Original Link: http://www.anandtech.com/show/6100/netgear-nv-v2-and-lacie-2big-nas-a-second-look

Netgear launched the Marvell-based NV+ v2 (4-bay) and Duo v2 (2-bay) NAS units last November. We reviewed the Netgear NV+ v2 and came away quite satisfied with the price to performance ratio. However, we had some reservations about the absence of NFS and iSCSI (which happen to be staple features in offerings from other vendors in this particular segment of the market). The maturity of the platform was also a concern (since this was Netgear's first attempt at introducing a NAS based on an ARM chipset).


Netgear recently updated the firmware for the NV+ v2 and Duo v2 units. RAIDiator 5.3.5 added support for a number of new share management protocols including NFS. It also brought along a number of fixes. In the meanwhile, LaCie also contacted us about a firmware update improving RAID-1 performance in the 2big NAS that we reveiewd a couple of months back. Keeping these updates in mind, it is time to take another look at the 2-bay NAS units in our labs.

The testbed setup remains the same as what we used for the LaCie 2big NAS reivew. All the NAS units were populated with two empty 3TB Seagate Barracuda 7200rpm [ ST3000DM001 ] drives prior to benchmarking.

NAS Benchmarking Testbed Setup [ Q2 2012 ]
Processor Intel i7-3770K CPU - 4C/8T - 3.50GHz, 8MB Cache
Motherboard Asus P8H77-M Pro
OS Hard Drive Seagate Barracuda XT 2 TB
Secondary Drive Kingston SSDNow 128GB (Offline in Host OS)
Memory G.SKILL ECO Series 4GB (2 x 2GB) SDRAM DDR3 1333 (PC3 10666) F3-10666CL7D-4GBECO CAS 7-7-7-21
PCI-E Slot Quad-Port GbE Intel ESA-I340
Case Antec VERIS Fusion Remote Max
Power Supply Antec TruePower New TP-550 550W
Host Operating System Windows Server 2008 R2 Enterprise

Two virtual machines were set up using Hyper-V with the following configuration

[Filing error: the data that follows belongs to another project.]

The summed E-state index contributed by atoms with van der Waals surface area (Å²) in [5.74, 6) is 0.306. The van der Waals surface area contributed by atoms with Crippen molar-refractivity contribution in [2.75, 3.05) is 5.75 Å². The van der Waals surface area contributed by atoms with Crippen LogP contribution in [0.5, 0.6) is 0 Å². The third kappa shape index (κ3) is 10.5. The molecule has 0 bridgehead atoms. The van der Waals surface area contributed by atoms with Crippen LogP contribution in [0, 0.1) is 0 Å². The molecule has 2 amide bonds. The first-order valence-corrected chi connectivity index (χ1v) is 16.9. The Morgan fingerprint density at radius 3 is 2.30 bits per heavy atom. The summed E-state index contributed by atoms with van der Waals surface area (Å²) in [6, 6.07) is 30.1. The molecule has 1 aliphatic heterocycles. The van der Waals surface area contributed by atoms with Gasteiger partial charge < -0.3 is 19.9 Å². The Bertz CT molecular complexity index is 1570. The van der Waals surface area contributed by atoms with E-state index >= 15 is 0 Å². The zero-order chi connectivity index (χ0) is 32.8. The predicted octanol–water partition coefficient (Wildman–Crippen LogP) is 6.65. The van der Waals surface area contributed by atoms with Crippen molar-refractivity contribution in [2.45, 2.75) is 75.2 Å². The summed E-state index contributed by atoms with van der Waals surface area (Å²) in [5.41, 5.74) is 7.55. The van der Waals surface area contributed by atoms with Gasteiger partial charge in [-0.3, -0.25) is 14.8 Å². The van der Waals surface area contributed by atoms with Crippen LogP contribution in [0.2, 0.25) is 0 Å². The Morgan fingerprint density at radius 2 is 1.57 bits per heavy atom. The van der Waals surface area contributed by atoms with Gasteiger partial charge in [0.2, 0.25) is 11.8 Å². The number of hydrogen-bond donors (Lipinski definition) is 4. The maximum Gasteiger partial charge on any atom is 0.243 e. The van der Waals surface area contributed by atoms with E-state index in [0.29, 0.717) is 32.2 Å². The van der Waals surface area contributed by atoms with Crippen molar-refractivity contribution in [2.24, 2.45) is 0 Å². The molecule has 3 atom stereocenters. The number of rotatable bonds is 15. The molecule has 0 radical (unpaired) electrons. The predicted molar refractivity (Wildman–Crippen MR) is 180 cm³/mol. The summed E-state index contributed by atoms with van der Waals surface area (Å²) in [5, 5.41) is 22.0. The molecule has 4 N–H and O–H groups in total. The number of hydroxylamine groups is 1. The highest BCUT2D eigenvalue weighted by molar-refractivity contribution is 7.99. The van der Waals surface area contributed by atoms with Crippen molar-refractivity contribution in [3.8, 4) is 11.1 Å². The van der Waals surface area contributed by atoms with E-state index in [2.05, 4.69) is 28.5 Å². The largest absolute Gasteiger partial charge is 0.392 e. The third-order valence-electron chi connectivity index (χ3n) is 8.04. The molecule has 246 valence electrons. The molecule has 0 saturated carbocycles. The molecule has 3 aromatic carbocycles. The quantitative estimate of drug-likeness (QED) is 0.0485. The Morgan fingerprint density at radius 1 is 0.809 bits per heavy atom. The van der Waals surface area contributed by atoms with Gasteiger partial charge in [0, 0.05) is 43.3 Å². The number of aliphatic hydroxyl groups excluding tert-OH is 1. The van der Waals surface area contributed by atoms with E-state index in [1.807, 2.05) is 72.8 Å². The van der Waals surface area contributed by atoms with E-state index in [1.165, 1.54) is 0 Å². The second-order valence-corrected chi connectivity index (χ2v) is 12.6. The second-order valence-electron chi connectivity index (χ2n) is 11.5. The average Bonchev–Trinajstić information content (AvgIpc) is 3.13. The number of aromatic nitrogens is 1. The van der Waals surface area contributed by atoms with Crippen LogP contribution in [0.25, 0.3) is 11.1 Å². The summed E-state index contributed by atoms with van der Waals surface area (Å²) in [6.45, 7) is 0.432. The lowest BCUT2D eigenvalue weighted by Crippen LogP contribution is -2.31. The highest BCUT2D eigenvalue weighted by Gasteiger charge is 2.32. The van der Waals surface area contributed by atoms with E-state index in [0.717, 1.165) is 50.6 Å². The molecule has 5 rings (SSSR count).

Windows 7 Ultimate x64 : Guest OS
Processor Single Physical Core of Intel i7-3770K
OS Hard Drive VHD File on Seagate Barracuda XT 2 TB
Secondary Hard Drive Kingston SSDNow 128GB
Memory 1 GB
CentOS 6.2 x86_64 : Guest OS
Processor Single Physical Core of Intel i7-3770K
OS Hard Drive VHD File on Seagate Barracuda XT 2 TB
Secondary Hard Drive Kingston SSDNow 128GB
Memory 1 GB

The usage of VMs as NAS clients allows us to test Samba and NFS performance from a single host machine. While Intel NASPT can run on Windows (and has to be restricted to 2 GB of RAM in order to avoid caching effects), IOMeter / Dynamo can be used to measure performance in Linux.

The Kingston SSDNow 128 GB SSD we used in the earlier testbed has been reused here. In the host OS, this disk is set to offline, and is made available to the Hyper-V VMs as a physical drive. Note that we don't do any teaming in the Intel ESA-I340 in this testbed. Each VM gets its own physical Ethernet port in the ESA-I340, and the host OS uses the motherboard's built-in GbE port. All the Ethernet ports are connected to a ZyXel GS2200-24 switch.

For measurement of performance in Linux, dynamo was run on the Linux VM and connected to an IOMeter instance run on the host OS. Four tests were run to determine the characteristics of the NAS as a storage system for the client. In order to completely rule out caching effects, a special build of IOMeter with O_DIRECT access mode for NFS shares was used.